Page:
AVIAN FLU THANKSGIVING ROLL CALL
As we head into this long Thanksgiving Holiday weekend I thought it would be appropriate to give thanks to those who are out there, trying to make a difference in this battle against the H5N1 avian flu threat. You may know some of these people by name, and some by the organizations they represent, while others you may not be aware of at all.
This is, in no way, a complete list. There are far too many good people, doing good work out there to mention. But it’s a start.
So, in no particular order, a tip of the hat and a world of thanks go to:
Michael Leavitt, Secretary of the US Department of Health and Human Services (HHS), for his dedication and passion in spreading the message via his visits to all 50 states, that pandemics happen, and another will happen in the future. You’ve urged awareness and preparation, and will undoubtedly save many lives by having done so.
It hasn’t been an easy job, Mr. Secretary, and along the way you’ve been the brunt of jokes by late night comedians, but the message is an important one, and you’ve delivered it well. I sincerely hope, when the next pandemic happens, people remember that you were out there early, telling us a truth that few wanted us to know.
Dr. Michael Osterholm, Director of CIDRAP, the Center for Infectious Disease Reporting and Policy. Dr. Osterholm has achieved near rock star status in the flu world, and rightfully so. Before devoting his attentions to CIDRAP, Dr. Osterholm served for 24 years (1975-1999) in various roles at the Minnesota Department of Health (MDH), the last 15 as state epidemiologist and chief of the Acute Disease Epidemiology Section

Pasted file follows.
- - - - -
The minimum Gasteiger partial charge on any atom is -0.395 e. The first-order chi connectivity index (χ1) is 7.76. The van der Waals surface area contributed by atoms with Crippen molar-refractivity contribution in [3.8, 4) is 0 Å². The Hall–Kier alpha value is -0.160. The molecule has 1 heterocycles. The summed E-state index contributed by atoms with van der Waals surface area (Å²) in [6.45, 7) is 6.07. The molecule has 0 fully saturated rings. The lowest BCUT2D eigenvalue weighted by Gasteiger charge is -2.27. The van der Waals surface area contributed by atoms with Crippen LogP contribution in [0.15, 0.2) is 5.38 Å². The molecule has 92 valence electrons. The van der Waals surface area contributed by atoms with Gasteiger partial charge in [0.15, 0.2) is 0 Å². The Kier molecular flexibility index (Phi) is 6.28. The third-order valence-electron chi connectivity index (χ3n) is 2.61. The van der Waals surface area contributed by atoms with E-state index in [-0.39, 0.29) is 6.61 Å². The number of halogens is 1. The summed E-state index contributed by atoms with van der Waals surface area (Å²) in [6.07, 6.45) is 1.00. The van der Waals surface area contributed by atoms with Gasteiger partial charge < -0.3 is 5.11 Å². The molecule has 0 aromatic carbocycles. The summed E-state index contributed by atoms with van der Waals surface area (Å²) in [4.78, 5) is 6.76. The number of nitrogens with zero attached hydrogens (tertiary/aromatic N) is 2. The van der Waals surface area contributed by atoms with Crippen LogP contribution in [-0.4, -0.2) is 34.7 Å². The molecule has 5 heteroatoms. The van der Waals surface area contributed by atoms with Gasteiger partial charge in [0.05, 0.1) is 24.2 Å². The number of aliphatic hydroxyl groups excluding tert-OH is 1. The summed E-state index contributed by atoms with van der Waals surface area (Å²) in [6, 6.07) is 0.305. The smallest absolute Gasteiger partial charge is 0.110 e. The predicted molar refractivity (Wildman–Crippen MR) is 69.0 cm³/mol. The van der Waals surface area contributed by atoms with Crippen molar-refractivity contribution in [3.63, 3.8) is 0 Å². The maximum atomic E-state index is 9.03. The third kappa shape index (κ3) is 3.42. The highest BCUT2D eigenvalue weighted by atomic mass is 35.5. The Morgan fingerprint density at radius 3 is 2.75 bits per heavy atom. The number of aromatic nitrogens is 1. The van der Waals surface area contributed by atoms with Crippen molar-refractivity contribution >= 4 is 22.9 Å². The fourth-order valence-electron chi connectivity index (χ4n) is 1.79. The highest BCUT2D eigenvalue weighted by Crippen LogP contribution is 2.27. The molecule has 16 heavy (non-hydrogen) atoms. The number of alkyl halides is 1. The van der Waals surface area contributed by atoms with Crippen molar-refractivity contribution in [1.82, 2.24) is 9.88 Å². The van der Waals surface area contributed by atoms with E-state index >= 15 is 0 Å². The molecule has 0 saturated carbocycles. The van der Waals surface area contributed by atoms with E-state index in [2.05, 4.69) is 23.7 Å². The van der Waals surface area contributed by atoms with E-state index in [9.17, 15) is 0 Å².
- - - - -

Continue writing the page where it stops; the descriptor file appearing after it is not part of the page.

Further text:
He is, as they say, a heavy hitter. And his lectures on the threat of an Avian Flu pandemic, his writings, and his appearance on Oprah have brought bird flu awareness to millions of people. Dr. Osterholm has the ability to deliver his ominous message while retraining his credibility, and given the subject matter, that is quite an achievement.
Dr. David Nabarro, Senior United Nations system Coordinator for Avian and Human Influenza. Formerly one of the worlds top public health officials with WHO (World Health Organization), Dr. Nabarro has led the fight at the UN on the Avian flu front, and has pulled no punches in his assessments of the threat it poses.